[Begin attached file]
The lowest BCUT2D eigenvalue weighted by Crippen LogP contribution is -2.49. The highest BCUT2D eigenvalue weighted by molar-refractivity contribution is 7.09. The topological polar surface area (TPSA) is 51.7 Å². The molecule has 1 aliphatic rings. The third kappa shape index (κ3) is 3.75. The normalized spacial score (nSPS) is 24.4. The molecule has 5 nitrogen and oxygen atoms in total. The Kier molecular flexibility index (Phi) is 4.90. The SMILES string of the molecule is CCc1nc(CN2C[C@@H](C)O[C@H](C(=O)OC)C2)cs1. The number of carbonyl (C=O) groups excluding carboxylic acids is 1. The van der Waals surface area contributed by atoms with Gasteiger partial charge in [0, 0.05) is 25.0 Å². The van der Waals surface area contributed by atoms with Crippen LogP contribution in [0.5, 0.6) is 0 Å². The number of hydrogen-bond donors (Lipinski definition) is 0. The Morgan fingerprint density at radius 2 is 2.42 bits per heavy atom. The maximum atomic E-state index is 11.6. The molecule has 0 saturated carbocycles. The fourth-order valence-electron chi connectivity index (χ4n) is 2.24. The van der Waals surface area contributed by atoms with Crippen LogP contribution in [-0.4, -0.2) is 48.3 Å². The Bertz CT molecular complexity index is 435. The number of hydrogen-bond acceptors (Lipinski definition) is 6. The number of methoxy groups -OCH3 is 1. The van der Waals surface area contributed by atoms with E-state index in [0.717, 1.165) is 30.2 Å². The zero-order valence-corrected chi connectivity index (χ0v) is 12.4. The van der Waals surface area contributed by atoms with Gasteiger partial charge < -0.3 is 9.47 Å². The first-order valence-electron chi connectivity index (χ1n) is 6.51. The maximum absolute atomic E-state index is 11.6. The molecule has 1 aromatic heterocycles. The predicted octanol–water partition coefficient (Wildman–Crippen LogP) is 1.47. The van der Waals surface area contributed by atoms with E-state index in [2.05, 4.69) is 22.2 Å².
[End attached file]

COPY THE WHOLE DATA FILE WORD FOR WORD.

The lowest BCUT2D eigenvalue weighted by Crippen LogP contribution is -2.49. The highest BCUT2D eigenvalue weighted by molar-refractivity contribution is 7.09. The topological polar surface area (TPSA) is 51.7 Å². The molecule has 1 aliphatic rings. The third kappa shape index (κ3) is 3.75. The normalized spacial score (nSPS) is 24.4. The molecule has 5 nitrogen and oxygen atoms in total. The Kier molecular flexibility index (Phi) is 4.90. The SMILES string of the molecule is CCc1nc(CN2C[C@@H](C)O[C@H](C(=O)OC)C2)cs1. The number of carbonyl (C=O) groups excluding carboxylic acids is 1. The van der Waals surface area contributed by atoms with Gasteiger partial charge in [0, 0.05) is 25.0 Å². The van der Waals surface area contributed by atoms with Crippen LogP contribution in [0.5, 0.6) is 0 Å². The number of hydrogen-bond donors (Lipinski definition) is 0. The Morgan fingerprint density at radius 2 is 2.42 bits per heavy atom. The maximum atomic E-state index is 11.6. The molecule has 0 saturated carbocycles. The fourth-order valence-electron chi connectivity index (χ4n) is 2.24. The van der Waals surface area contributed by atoms with Crippen LogP contribution in [-0.4, -0.2) is 48.3 Å². The Bertz CT molecular complexity index is 435. The number of hydrogen-bond acceptors (Lipinski definition) is 6. The number of methoxy groups -OCH3 is 1. The van der Waals surface area contributed by atoms with E-state index in [0.717, 1.165) is 30.2 Å². The zero-order valence-corrected chi connectivity index (χ0v) is 12.4. The van der Waals surface area contributed by atoms with Gasteiger partial charge < -0.3 is 9.47 Å². The first-order valence-electron chi connectivity index (χ1n) is 6.51. The maximum absolute atomic E-state index is 11.6. The molecule has 1 aromatic heterocycles. The predicted octanol–water partition coefficient (Wildman–Crippen LogP) is 1.47. The van der Waals surface area contributed by atoms with E-state index in [2.05, 4.69) is 22.2 Å².